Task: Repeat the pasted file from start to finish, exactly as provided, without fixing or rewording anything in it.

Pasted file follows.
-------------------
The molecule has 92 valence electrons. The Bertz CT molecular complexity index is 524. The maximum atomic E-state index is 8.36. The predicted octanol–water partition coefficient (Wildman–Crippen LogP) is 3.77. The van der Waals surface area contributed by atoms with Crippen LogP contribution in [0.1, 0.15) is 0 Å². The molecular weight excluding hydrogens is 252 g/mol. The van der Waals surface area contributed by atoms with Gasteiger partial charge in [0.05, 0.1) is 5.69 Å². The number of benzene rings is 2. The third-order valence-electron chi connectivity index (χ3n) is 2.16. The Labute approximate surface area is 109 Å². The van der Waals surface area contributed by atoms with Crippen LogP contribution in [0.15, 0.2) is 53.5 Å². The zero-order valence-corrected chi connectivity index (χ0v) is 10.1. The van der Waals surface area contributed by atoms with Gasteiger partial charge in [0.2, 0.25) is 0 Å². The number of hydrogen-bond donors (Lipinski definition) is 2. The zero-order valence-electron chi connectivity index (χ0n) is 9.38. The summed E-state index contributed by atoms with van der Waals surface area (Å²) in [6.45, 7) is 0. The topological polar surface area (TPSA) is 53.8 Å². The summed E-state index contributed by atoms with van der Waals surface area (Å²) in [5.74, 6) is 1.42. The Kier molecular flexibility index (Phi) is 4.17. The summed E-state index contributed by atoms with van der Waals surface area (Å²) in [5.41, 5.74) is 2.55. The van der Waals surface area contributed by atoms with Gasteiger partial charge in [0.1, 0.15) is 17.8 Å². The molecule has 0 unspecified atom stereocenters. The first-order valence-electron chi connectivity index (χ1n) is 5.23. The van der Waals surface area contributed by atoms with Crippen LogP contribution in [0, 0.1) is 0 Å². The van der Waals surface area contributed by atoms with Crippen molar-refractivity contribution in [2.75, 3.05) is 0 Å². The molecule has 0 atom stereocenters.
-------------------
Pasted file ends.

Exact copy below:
The molecule has 92 valence electrons. The Bertz CT molecular complexity index is 524. The maximum atomic E-state index is 8.36. The predicted octanol–water partition coefficient (Wildman–Crippen LogP) is 3.77. The van der Waals surface area contributed by atoms with Crippen LogP contribution in [0.1, 0.15) is 0 Å². The molecular weight excluding hydrogens is 252 g/mol. The van der Waals surface area contributed by atoms with Gasteiger partial charge in [0.05, 0.1) is 5.69 Å². The number of benzene rings is 2. The third-order valence-electron chi connectivity index (χ3n) is 2.16. The Labute approximate surface area is 109 Å². The van der Waals surface area contributed by atoms with Crippen LogP contribution in [0.15, 0.2) is 53.5 Å². The zero-order valence-corrected chi connectivity index (χ0v) is 10.1. The van der Waals surface area contributed by atoms with Gasteiger partial charge in [0.2, 0.25) is 0 Å². The number of hydrogen-bond donors (Lipinski definition) is 2. The zero-order valence-electron chi connectivity index (χ0n) is 9.38. The summed E-state index contributed by atoms with van der Waals surface area (Å²) in [6.45, 7) is 0. The topological polar surface area (TPSA) is 53.8 Å². The summed E-state index contributed by atoms with van der Waals surface area (Å²) in [5.74, 6) is 1.42. The Kier molecular flexibility index (Phi) is 4.17. The summed E-state index contributed by atoms with van der Waals surface area (Å²) in [5.41, 5.74) is 2.55. The van der Waals surface area contributed by atoms with Gasteiger partial charge in [0.1, 0.15) is 17.8 Å². The molecule has 0 unspecified atom stereocenters. The first-order valence-electron chi connectivity index (χ1n) is 5.23. The van der Waals surface area contributed by atoms with Crippen LogP contribution in [0, 0.1) is 0 Å². The van der Waals surface area contributed by atoms with Crippen molar-refractivity contribution in [2.75, 3.05) is 0 Å². The molecule has 0 atom stereocenters.